then, scientists have obtained a far better understanding of why a lack of serotonin
in the anterior hypothalamus prevents the onset of sleep. This improved understanding
led to the hypothesis that the preoptic area of the anterior hypothalamus did
not operate as a “sleep centre”, but rather as an area that imposed
an inhibition on wakefulness. This hypothesis was subsequently confirmed electrophysiologically.
It was found that the measured unit activity of the serotonergic raphe neurons
is at its greatest during wakefulness, declines at the onset of non-REM sleep,
and ceases during REM sleep. This gradual onset of electrical silence as someone
moves from non-REM sleep into REM sleep thus indicates that the raphe neurons
stop releasing serotonin into the synapses because it has done its work of inhibiting
wakefulness, and its levels can therefore be allowed to decline.
the wakefulness network has been thus inhibited by the antiwaking system, the
cells for non-REM sleep can be expressed. At the same time, the disinhibition
of the thalamic pacemaker also contributes to the onset of sleep. The rhythmic
activity that then becomes established in the thalamus prevents the cortex from
performing cognitive processes that require rapid communication between the thalamus
and the cortex, such as that which takes place during waking and dreaming.
Each of the brain’s different states
of alertness (wakefulness, non-REM sleep, and REM sleep) has its
own distinct oscillation pattern, or rhythm. This rhythm is the result of
interactions between the thalamus and the cortex, which in turn depend on modulations
in the brainstem and the hypothalamus.
example, the neurons of the mesopontine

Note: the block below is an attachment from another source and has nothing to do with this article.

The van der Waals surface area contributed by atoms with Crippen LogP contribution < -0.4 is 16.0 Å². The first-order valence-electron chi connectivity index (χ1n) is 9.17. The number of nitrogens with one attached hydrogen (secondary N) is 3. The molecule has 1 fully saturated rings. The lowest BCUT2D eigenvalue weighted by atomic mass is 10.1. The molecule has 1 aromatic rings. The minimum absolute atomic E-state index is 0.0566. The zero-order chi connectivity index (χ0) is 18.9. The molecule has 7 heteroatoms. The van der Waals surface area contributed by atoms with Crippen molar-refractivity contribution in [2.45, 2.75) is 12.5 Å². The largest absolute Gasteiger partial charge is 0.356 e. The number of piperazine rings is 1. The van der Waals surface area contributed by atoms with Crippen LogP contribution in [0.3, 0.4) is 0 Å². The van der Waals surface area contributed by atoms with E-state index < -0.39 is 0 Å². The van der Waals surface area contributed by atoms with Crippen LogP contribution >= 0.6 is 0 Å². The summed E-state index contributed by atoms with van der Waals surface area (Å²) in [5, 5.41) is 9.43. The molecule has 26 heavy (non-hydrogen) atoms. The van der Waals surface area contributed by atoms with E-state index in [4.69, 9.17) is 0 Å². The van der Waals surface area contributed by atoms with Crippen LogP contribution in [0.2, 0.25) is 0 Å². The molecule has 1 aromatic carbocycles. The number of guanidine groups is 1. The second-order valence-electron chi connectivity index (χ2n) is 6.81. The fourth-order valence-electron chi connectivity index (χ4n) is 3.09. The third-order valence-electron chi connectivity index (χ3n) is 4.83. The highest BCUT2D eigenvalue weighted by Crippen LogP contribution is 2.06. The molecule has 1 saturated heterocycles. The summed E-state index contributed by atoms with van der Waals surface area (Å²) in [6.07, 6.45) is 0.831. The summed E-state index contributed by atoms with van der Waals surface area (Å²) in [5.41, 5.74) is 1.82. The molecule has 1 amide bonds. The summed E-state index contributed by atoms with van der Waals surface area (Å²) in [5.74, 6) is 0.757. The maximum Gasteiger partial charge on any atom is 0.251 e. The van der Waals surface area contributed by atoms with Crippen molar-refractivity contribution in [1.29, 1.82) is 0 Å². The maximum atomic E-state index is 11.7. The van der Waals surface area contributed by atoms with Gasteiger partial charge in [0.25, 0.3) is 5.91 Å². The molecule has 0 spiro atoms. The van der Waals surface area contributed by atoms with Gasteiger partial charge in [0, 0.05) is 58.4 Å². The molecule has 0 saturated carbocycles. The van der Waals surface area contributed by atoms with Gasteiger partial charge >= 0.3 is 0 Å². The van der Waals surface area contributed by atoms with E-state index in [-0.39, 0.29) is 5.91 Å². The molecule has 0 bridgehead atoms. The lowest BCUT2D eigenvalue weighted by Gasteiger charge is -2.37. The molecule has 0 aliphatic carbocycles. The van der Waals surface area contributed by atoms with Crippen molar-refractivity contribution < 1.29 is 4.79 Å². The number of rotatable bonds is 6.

cholinergic nuclei of the ascending pathway, which are located in the rostral
part of the pons, project their axons to the thalamus. There they make cholinergic
connections not only in its sensory areas, but also in its reticular nucleus,
a layer of neurons that surrounds the thalamus like a skin and exerts a general
inhibiting effect on it by means of the neurotransmitter GABA. (By the way, despite
its name, the thalamic reticular nucleus has nothing to do with the reticular
The cholinergic neurons from the pons sensitize the sensory
thalamus but inhibit the reticular nucleus. How can this be so? The answer is
that these two structures have different kinds of receptors for acetylcholine
and hence respond to it differently. The sensory thalamus is sensitized by the
activation of its nicotinic receptors for acetylcholine, whereas
the reticular thalamus is inhibited by the activation of its muscarinic
receptors for this same neurotransmitter.
When the brain
is awake, its cholinergic, histaminergic, and noradrenergic networks thus activate
the thalamus in two ways: directly, by facilitating the sensory thalamus, and
indirectly, by inhibiting the reticular nucleus and thus suppressing its general
inhibiting effects on the thalamus.
is important to note that acetylcholine does not excite the neurons of the sensory
thalamus directly. Instead, it simply sensitizes them by depolarizing them slightly,
so that instead of firing action
potentials in bursts, they begin doing so at regular intervals. In this state,
the thalamic neurons are more sensitive to sensory inputs. As a result, the activity
of the pyramidal cortical neurons, which receive major connections from these